B: When I read it I stood up, I pushed my chair away, stood up and I was reading the news standing up and for 15 or 20 minutes I felt good. (Cara laughs)
E: I have a very desk at my office so sometimes I will lift it up and just stand and do my work.
C: Oh good for you.
B: Hey I want to get a stand-up desk I really am.
C: That's smart.
E: I like it.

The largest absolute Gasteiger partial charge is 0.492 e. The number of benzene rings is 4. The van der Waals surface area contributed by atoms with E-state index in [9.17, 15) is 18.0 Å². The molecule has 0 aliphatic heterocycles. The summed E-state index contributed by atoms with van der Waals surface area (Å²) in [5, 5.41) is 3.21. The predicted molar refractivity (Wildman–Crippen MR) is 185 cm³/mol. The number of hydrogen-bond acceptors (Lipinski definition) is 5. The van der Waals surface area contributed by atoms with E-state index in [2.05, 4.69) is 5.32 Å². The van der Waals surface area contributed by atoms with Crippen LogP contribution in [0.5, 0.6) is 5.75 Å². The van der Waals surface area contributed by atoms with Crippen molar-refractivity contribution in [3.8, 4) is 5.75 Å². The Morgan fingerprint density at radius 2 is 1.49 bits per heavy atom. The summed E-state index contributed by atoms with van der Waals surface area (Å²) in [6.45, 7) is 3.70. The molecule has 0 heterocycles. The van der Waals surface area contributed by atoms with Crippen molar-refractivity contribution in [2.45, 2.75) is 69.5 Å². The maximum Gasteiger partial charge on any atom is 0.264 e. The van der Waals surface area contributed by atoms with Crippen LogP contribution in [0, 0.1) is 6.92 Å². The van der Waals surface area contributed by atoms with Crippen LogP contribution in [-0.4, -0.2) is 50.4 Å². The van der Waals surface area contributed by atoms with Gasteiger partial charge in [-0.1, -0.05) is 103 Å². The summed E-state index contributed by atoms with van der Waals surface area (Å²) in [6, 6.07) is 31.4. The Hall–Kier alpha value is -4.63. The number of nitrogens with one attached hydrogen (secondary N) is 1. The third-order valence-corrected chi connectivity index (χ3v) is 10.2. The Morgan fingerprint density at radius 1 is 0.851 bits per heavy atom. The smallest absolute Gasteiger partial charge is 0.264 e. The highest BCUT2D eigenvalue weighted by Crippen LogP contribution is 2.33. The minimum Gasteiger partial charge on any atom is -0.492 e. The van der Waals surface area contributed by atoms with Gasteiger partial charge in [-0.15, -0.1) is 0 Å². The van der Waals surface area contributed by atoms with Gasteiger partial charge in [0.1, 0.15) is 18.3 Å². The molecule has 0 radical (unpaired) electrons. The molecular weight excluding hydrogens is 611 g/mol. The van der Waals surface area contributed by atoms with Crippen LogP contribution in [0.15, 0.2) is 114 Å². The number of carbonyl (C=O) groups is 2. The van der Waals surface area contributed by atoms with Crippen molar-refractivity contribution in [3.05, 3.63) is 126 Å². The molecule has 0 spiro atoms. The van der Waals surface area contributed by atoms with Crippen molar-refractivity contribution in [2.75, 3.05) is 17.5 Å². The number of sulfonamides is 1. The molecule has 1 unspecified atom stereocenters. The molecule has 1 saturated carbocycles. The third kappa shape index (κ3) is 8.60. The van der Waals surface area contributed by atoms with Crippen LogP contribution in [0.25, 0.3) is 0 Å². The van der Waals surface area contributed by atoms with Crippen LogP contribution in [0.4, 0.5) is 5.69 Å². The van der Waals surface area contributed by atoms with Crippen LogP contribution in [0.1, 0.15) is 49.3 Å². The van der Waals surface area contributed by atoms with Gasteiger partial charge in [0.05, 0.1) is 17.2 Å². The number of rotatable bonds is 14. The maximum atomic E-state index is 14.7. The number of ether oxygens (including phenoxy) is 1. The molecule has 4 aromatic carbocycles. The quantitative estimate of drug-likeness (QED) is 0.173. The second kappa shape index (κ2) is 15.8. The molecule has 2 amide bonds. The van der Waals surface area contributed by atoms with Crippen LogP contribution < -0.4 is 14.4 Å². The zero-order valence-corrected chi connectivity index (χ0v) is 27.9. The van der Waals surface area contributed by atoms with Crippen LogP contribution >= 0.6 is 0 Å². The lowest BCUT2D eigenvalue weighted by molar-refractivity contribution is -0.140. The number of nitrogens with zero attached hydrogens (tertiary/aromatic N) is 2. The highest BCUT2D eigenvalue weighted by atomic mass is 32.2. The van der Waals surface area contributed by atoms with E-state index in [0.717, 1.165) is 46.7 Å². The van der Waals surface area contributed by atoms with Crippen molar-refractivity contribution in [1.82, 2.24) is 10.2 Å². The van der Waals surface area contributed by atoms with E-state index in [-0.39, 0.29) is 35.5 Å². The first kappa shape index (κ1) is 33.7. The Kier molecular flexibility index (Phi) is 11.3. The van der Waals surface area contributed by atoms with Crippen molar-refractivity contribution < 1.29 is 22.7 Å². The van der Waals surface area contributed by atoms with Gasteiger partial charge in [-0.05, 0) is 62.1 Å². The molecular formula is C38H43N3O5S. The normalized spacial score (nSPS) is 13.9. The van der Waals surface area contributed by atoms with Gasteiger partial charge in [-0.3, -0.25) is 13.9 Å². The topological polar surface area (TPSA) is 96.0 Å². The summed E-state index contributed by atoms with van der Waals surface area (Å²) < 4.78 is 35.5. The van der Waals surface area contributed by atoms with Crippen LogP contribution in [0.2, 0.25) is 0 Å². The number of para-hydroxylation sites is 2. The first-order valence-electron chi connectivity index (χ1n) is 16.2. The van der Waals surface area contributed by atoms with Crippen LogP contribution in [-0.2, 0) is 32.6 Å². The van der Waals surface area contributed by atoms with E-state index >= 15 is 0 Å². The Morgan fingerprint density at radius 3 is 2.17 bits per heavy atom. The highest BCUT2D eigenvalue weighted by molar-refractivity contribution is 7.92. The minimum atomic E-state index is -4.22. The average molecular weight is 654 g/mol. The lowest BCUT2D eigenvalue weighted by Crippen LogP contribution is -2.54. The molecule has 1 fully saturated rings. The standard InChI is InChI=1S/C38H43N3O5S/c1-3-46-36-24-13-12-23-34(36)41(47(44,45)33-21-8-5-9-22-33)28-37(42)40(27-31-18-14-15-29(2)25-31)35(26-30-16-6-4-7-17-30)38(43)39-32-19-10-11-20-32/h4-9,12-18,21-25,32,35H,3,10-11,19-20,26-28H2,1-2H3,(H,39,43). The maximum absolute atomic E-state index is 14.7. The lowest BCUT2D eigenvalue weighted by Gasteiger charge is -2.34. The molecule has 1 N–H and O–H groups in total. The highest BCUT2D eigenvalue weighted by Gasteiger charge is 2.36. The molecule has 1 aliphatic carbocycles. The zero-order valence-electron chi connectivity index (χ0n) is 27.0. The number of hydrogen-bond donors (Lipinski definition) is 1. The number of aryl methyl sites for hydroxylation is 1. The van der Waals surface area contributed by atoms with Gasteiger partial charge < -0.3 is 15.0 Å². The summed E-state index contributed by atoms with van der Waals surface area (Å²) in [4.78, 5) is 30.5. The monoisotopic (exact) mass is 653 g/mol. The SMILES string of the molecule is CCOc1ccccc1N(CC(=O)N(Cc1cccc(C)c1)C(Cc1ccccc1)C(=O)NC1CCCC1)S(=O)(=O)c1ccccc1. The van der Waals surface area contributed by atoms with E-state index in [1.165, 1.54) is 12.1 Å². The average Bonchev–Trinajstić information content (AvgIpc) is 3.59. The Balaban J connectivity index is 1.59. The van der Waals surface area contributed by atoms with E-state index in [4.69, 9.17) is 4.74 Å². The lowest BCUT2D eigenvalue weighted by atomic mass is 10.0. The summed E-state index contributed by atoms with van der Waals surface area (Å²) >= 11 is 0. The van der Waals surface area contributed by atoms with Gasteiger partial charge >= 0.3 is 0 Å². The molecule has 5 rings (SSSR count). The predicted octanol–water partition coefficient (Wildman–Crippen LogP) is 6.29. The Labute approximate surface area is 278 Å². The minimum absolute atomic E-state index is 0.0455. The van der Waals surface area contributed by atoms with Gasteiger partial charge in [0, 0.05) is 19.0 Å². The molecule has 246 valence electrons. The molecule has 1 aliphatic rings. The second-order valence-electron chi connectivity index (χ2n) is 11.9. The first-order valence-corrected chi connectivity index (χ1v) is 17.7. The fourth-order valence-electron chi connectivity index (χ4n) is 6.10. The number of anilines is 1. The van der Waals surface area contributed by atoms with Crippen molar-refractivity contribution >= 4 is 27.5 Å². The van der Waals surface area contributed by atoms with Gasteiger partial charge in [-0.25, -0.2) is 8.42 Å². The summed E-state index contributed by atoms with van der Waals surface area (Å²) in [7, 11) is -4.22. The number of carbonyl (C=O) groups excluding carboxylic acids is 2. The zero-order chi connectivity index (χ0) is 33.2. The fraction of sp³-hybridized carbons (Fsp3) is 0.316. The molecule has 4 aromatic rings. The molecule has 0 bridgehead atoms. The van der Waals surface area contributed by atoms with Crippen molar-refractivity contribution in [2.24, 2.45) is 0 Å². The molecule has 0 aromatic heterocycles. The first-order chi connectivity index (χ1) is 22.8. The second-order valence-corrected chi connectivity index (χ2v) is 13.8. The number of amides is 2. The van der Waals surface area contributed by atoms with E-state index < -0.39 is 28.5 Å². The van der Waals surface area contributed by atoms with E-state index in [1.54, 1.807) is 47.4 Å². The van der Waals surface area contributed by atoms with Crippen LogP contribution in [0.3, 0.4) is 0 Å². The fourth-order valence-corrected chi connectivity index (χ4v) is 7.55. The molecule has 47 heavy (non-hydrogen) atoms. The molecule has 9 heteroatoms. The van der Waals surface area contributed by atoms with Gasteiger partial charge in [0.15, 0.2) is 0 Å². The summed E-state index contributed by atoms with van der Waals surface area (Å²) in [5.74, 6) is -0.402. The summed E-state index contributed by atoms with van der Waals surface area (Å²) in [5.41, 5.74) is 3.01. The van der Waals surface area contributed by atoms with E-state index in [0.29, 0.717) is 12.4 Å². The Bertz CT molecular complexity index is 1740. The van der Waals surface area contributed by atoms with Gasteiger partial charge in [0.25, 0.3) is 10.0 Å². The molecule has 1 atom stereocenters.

C: So I mean clearly as with almost everything we ever talk about on the show the answer is it's complicated. (Evan laughs) But there is quite a bit of pretty high quality evidence that shows that sitting a lot or just sedentary behavior in general is highly correlated with all-cause mortality. It's highly correlated with cardiovascular disease. But the equal and opposite of sitting a lot is exercising, right? So there are we do see that there are some mitigations that can take place. But some studies show that even with mitigations like even with exercise being more sedentary is kind of more detrimental than not exercising is. Wait, does that make sense? No it doesn't. (laughs) That being sedentary is more predictive of mortality all-cause mortality and cardiovascular disease than exercise is protective against it. If that makes sense. There we go.